Netherlands Antilles (Country) (Geographic Keyword)

1-25 (1,593 Records)

10 Years, 3 Supervisors, 7 Assistants and 30 Students. How the Iowa Office of the State Archaeologist Managed, Manages and Plans for the Future of Archaeological Data (2018)
DOCUMENT Citation Only Mary De La Garza.

Sustainable accessible data storage is as important to archaeologists as tractors are to farmers. In 2001 the Iowa Office of the State Archaeologist, (OSA), was archiving 20GB of data on a 100GB server. Sixteen years later the office is serving 32TB on several server systems and plans are in place to archive 60TB over the next 4 years. In addition to space needs the office must also make this data in its many forms accessible to outside entities. In the not so distant past archaeologists...


12,500 Years of Altitude (2018)
DOCUMENT Citation Only Elizabeth Pintar. María Fernanda Rodríguez.

The earliest occupations in the Salt Puna —a high elevation desert in the Andes Mountains — date to the Pleistocene-Holocene boundary and are relevant to the discussion of the timing of the first exploration and colonization of South American elevations above 3500m, as well as the relationship between mountain environments and other ecological areas. The wooden shafts used in the extractive technologies of the earliest hunter-gatherers originated outside the Puna, in the eastern lowlands....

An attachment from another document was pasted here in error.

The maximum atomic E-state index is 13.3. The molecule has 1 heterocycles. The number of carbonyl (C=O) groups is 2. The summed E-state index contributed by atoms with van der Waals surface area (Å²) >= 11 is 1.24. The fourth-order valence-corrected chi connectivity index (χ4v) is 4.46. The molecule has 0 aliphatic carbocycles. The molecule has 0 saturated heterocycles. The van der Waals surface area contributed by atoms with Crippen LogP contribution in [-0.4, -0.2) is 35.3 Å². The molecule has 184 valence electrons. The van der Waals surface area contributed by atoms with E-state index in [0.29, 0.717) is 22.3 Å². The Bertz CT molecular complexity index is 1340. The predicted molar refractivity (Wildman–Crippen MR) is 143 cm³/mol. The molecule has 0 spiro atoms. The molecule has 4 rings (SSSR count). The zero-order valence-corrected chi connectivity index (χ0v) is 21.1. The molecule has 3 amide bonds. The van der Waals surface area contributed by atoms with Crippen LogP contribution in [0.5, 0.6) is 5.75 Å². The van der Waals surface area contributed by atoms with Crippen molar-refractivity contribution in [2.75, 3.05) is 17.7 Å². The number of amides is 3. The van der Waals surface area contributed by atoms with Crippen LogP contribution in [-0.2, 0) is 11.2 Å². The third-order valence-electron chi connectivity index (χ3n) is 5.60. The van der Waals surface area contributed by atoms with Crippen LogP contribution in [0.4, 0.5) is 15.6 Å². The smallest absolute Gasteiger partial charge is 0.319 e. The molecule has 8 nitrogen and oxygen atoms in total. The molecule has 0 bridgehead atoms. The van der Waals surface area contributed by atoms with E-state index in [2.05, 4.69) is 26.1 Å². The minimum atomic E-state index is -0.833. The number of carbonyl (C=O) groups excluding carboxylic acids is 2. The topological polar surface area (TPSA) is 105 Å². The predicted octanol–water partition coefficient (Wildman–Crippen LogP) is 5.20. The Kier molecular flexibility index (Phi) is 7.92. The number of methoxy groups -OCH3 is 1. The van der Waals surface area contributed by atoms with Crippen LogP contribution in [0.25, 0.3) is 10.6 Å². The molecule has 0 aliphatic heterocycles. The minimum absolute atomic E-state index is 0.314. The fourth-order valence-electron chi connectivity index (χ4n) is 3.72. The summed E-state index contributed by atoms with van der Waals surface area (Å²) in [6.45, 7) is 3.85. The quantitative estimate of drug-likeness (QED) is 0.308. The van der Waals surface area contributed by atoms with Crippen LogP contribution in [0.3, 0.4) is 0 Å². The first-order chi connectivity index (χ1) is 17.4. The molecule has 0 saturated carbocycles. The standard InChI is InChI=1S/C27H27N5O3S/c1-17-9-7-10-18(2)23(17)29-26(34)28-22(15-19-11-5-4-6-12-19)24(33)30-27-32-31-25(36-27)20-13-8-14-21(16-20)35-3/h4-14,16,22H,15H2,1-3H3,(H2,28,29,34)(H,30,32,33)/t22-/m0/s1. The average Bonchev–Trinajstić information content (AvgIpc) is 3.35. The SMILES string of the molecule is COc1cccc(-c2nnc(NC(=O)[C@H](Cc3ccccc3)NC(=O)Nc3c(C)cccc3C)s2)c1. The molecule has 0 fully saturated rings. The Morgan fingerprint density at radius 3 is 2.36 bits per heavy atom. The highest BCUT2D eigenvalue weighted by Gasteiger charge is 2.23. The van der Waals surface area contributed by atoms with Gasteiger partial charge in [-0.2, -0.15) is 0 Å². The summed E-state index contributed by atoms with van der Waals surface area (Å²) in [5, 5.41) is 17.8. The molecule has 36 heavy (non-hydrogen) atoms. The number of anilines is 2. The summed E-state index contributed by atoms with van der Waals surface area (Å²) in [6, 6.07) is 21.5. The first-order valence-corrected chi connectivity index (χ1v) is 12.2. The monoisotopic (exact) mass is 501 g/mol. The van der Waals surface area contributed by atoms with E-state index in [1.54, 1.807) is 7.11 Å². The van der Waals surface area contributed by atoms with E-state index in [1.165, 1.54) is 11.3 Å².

The 1973 Seminar on The Lacustrine Kingdoms in the Titicaca Basin (2018)
DOCUMENT Citation Only Mario Rivera.

Co-organized by John V. Murra and Luis G. Lumbreras, this seminar was planned as an international and interdisciplinary study on the Lacustrine Kingdoms around the Titicaca basin (Lupaqa and Paqajes), and their interaction towards the western lowlands. Murra and Lumbreras were able to gather a group of leading Andeanists and students from Bolivia, Peru, Chile, Ecuador, Canada, and the U.S. who worked in the field for almost three months in Southern Peru, Northern Chile, and Bolivia. The Seminar,...


19th Century Factories, Warehouses and Workshops in La Puntilla, San Juan Puerto Rico (2018)
DOCUMENT Citation Only Luis Quintana Ortiz.